Terrorism and Temporality in the Works of Thomas Pynchon and Don DeLillo starts from a simple premise: that the events of the 11th of September 2001 must have had a major effect on two New York residents, and two of the seminal authors of American letters, Pynchon and DeLillo. By examining implicit and explicit allusion to these events in their work, it becomes apparent that both consider 9/11 a crucial event, and that it has profoundly impacted their work. From this important point, the volume focuses on the major change identifiable in both authors' work; a change in the perception, and conception, of time. This is not, however, a simple change after 2001. It allows, at the same time, a re-examination of both authors work, and the acknowledgment of time as a crucial concept to both authors throughout their careers. Engaging with several theories of time, and their reiteration and examination in both authors' work, this volume contributes both to the understanding of literary time, and to the work of Pynchon and DeLillo.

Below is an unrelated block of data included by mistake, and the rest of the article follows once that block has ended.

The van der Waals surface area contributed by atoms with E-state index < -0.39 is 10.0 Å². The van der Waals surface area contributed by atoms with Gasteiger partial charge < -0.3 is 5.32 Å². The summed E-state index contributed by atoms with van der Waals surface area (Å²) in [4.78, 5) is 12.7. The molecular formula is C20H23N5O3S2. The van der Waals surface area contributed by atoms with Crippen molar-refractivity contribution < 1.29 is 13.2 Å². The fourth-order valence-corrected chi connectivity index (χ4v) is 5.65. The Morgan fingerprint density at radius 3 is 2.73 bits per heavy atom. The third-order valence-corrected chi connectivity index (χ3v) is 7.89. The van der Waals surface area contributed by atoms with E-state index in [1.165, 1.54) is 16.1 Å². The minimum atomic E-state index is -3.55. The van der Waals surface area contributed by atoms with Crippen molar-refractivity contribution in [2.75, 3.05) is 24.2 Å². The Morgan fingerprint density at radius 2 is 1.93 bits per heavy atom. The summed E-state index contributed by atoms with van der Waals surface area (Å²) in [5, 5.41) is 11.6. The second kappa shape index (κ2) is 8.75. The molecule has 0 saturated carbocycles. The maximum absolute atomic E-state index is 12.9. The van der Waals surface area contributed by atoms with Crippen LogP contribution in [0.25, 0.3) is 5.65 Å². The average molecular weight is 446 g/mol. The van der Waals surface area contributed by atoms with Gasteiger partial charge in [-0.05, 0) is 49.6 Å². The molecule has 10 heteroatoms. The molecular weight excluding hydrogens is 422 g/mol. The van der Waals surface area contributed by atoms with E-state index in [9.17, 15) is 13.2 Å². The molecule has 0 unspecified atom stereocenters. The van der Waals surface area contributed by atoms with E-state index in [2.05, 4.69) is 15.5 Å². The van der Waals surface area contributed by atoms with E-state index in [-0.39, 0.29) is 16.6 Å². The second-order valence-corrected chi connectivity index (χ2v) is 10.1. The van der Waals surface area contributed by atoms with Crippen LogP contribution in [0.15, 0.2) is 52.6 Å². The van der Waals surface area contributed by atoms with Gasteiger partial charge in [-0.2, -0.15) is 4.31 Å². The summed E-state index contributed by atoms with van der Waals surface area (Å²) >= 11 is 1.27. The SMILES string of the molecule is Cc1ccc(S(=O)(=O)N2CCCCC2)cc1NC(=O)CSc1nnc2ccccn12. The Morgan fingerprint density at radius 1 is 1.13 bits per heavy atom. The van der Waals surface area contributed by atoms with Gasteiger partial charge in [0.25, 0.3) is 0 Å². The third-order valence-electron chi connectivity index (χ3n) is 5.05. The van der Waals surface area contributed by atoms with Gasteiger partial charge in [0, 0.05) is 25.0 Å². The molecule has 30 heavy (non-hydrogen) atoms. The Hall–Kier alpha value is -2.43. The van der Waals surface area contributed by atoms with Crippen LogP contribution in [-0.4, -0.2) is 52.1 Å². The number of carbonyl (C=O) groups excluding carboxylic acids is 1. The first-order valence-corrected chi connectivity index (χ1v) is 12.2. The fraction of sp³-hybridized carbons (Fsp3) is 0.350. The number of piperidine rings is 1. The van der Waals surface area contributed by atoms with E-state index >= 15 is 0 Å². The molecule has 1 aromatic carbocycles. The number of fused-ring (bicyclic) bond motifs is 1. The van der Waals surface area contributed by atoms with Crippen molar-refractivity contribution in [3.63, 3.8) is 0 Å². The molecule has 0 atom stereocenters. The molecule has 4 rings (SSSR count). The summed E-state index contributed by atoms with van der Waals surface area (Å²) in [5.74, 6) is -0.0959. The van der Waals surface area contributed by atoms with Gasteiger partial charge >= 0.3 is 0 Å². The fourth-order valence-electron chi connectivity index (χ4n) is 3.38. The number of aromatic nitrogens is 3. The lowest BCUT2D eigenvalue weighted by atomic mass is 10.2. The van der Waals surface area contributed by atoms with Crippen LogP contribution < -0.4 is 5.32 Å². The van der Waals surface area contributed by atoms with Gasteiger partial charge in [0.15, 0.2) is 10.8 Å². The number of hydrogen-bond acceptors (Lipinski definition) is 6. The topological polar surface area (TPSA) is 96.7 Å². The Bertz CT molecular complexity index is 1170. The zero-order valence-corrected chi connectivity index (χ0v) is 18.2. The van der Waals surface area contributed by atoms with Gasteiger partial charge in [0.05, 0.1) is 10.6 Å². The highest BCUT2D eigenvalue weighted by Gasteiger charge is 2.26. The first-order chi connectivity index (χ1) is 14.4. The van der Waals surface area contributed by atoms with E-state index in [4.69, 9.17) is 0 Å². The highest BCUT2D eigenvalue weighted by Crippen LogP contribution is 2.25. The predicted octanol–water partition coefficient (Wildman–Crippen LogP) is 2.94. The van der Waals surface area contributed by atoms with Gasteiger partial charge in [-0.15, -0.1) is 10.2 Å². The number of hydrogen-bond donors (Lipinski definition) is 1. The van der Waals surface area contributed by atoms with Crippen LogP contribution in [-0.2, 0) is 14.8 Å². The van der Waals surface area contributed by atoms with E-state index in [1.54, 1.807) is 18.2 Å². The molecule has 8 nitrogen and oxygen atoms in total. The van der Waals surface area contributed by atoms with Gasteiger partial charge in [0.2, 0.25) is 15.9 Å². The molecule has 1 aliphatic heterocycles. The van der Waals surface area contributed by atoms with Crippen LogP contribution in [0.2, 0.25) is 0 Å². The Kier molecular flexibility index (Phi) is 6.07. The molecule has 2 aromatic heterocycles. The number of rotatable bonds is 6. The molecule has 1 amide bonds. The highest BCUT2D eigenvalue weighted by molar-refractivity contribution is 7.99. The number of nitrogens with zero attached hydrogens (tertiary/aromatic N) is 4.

|Product dimensions:||6.10(w) x 9.20(h) x 0.60(d)|
About the Author
James Gourley is a Lecturer in the School of Humanities and Communication Arts and member of the Writing and Society Research Centre, University of Western Sydney, Australia.
Table of Contents
1. Mao II: Pre-Figurations of Terrorist Temporality
2. The Futurity of the 10th of September
3. Beckett's Proust and Falling Man
4. Intimate Time: The Limits of Temporality in Point Omega
5. Pre-Cursors to Pynchon's Reconsideration of Temporality in Gravity's Rainbow
6. The Duration of Thomas Pynchon's Hell
7. Pynchon's Futurist Manifesto
8. Inherent Vice and the Chronotope